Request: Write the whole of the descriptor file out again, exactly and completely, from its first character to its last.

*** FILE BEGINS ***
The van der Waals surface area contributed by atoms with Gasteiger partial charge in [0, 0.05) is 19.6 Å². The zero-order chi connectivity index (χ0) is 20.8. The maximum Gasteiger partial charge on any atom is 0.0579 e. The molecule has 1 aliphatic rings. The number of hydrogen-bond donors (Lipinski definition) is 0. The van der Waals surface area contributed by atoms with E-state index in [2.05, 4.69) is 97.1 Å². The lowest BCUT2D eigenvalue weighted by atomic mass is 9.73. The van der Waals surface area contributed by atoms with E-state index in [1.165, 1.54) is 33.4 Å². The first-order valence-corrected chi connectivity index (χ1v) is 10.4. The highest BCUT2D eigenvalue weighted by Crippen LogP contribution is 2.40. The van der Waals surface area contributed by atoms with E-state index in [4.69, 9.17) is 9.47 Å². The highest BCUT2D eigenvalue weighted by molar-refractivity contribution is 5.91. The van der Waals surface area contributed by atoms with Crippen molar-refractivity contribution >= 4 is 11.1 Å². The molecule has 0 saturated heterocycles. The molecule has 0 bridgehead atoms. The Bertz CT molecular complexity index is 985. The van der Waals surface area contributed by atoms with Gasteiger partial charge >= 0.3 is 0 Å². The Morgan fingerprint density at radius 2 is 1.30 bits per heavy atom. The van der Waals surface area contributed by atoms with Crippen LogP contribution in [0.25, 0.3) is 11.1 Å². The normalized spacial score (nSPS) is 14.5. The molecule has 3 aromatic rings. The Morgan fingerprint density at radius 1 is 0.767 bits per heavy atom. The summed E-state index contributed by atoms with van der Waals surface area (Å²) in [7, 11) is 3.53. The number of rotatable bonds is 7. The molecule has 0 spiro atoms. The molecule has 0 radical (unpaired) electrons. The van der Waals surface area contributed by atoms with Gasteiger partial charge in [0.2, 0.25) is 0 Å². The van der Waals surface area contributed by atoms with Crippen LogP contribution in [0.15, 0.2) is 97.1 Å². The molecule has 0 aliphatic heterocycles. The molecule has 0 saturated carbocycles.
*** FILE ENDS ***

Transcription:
The van der Waals surface area contributed by atoms with Gasteiger partial charge in [0, 0.05) is 19.6 Å². The zero-order chi connectivity index (χ0) is 20.8. The maximum Gasteiger partial charge on any atom is 0.0579 e. The molecule has 1 aliphatic rings. The number of hydrogen-bond donors (Lipinski definition) is 0. The van der Waals surface area contributed by atoms with E-state index in [2.05, 4.69) is 97.1 Å². The lowest BCUT2D eigenvalue weighted by atomic mass is 9.73. The van der Waals surface area contributed by atoms with E-state index in [1.165, 1.54) is 33.4 Å². The first-order valence-corrected chi connectivity index (χ1v) is 10.4. The highest BCUT2D eigenvalue weighted by Crippen LogP contribution is 2.40. The van der Waals surface area contributed by atoms with E-state index in [4.69, 9.17) is 9.47 Å². The highest BCUT2D eigenvalue weighted by molar-refractivity contribution is 5.91. The van der Waals surface area contributed by atoms with Crippen molar-refractivity contribution >= 4 is 11.1 Å². The molecule has 0 saturated heterocycles. The molecule has 0 bridgehead atoms. The Bertz CT molecular complexity index is 985. The van der Waals surface area contributed by atoms with Gasteiger partial charge >= 0.3 is 0 Å². The Morgan fingerprint density at radius 2 is 1.30 bits per heavy atom. The van der Waals surface area contributed by atoms with Crippen LogP contribution in [0.25, 0.3) is 11.1 Å². The normalized spacial score (nSPS) is 14.5. The molecule has 3 aromatic rings. The Morgan fingerprint density at radius 1 is 0.767 bits per heavy atom. The summed E-state index contributed by atoms with van der Waals surface area (Å²) in [7, 11) is 3.53. The number of rotatable bonds is 7. The molecule has 0 spiro atoms. The molecule has 0 radical (unpaired) electrons. The van der Waals surface area contributed by atoms with Gasteiger partial charge in [0.2, 0.25) is 0 Å². The van der Waals surface area contributed by atoms with Crippen LogP contribution in [0.15, 0.2) is 97.1 Å². The molecule has 0 aliphatic heterocycles. The molecule has 0 saturated carbocycles.